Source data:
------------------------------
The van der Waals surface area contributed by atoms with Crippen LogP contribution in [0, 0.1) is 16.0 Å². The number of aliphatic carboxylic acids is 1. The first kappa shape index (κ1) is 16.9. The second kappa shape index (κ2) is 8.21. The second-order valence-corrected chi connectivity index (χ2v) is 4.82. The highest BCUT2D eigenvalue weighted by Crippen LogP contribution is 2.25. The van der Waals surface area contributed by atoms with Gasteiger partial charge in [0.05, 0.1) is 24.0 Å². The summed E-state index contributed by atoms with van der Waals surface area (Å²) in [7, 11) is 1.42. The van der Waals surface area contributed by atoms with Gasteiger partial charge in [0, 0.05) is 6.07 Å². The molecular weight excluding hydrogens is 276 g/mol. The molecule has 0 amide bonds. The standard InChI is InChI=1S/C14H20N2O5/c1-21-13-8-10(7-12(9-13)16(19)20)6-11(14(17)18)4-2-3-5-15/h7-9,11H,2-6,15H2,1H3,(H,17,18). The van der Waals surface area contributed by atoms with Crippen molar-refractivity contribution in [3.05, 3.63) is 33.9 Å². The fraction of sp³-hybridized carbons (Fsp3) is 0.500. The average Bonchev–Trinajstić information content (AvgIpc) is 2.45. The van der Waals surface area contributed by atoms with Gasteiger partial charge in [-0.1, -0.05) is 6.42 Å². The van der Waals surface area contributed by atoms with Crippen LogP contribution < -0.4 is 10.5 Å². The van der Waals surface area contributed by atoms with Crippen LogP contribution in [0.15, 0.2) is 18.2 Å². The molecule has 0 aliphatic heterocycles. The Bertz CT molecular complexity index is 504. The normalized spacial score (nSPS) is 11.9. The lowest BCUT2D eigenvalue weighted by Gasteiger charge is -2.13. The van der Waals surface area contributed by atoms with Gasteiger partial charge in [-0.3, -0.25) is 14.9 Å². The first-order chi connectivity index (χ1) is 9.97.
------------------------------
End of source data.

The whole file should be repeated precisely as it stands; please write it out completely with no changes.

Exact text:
The van der Waals surface area contributed by atoms with Crippen LogP contribution in [0, 0.1) is 16.0 Å². The number of aliphatic carboxylic acids is 1. The first kappa shape index (κ1) is 16.9. The second kappa shape index (κ2) is 8.21. The second-order valence-corrected chi connectivity index (χ2v) is 4.82. The highest BCUT2D eigenvalue weighted by Crippen LogP contribution is 2.25. The van der Waals surface area contributed by atoms with Gasteiger partial charge in [0.05, 0.1) is 24.0 Å². The summed E-state index contributed by atoms with van der Waals surface area (Å²) in [7, 11) is 1.42. The van der Waals surface area contributed by atoms with Gasteiger partial charge in [0, 0.05) is 6.07 Å². The molecular weight excluding hydrogens is 276 g/mol. The molecule has 0 amide bonds. The standard InChI is InChI=1S/C14H20N2O5/c1-21-13-8-10(7-12(9-13)16(19)20)6-11(14(17)18)4-2-3-5-15/h7-9,11H,2-6,15H2,1H3,(H,17,18). The van der Waals surface area contributed by atoms with Crippen molar-refractivity contribution in [3.05, 3.63) is 33.9 Å². The fraction of sp³-hybridized carbons (Fsp3) is 0.500. The average Bonchev–Trinajstić information content (AvgIpc) is 2.45. The van der Waals surface area contributed by atoms with Gasteiger partial charge in [-0.1, -0.05) is 6.42 Å². The van der Waals surface area contributed by atoms with Crippen LogP contribution < -0.4 is 10.5 Å². The van der Waals surface area contributed by atoms with Crippen LogP contribution in [0.15, 0.2) is 18.2 Å². The molecule has 0 aliphatic heterocycles. The Bertz CT molecular complexity index is 504. The normalized spacial score (nSPS) is 11.9. The lowest BCUT2D eigenvalue weighted by Gasteiger charge is -2.13. The van der Waals surface area contributed by atoms with Gasteiger partial charge in [-0.3, -0.25) is 14.9 Å². The first-order chi connectivity index (χ1) is 9.97.